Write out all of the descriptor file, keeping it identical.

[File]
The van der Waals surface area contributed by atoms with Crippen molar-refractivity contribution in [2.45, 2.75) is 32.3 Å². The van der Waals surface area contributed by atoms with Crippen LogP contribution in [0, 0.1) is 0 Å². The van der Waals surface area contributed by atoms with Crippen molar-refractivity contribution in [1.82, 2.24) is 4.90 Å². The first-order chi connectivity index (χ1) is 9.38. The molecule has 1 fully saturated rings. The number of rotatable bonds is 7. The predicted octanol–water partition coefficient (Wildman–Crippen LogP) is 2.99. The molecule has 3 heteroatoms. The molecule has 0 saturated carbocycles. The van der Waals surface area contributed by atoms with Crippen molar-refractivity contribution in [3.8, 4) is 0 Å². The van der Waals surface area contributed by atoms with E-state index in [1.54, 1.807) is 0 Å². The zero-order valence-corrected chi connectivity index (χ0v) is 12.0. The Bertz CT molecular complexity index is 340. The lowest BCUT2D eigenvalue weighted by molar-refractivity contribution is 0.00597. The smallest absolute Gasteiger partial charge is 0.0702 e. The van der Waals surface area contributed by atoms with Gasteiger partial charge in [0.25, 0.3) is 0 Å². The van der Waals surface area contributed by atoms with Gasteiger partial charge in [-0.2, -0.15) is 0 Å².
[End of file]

The van der Waals surface area contributed by atoms with Crippen molar-refractivity contribution in [2.45, 2.75) is 32.3 Å². The van der Waals surface area contributed by atoms with Crippen LogP contribution in [0, 0.1) is 0 Å². The van der Waals surface area contributed by atoms with Crippen molar-refractivity contribution in [1.82, 2.24) is 4.90 Å². The first-order chi connectivity index (χ1) is 9.38. The molecule has 1 fully saturated rings. The number of rotatable bonds is 7. The predicted octanol–water partition coefficient (Wildman–Crippen LogP) is 2.99. The molecule has 3 heteroatoms. The molecule has 0 saturated carbocycles. The van der Waals surface area contributed by atoms with Crippen molar-refractivity contribution in [3.8, 4) is 0 Å². The van der Waals surface area contributed by atoms with E-state index in [1.54, 1.807) is 0 Å². The zero-order valence-corrected chi connectivity index (χ0v) is 12.0. The Bertz CT molecular complexity index is 340. The lowest BCUT2D eigenvalue weighted by molar-refractivity contribution is 0.00597. The smallest absolute Gasteiger partial charge is 0.0702 e. The van der Waals surface area contributed by atoms with Gasteiger partial charge in [0.25, 0.3) is 0 Å². The van der Waals surface area contributed by atoms with Gasteiger partial charge in [-0.2, -0.15) is 0 Å².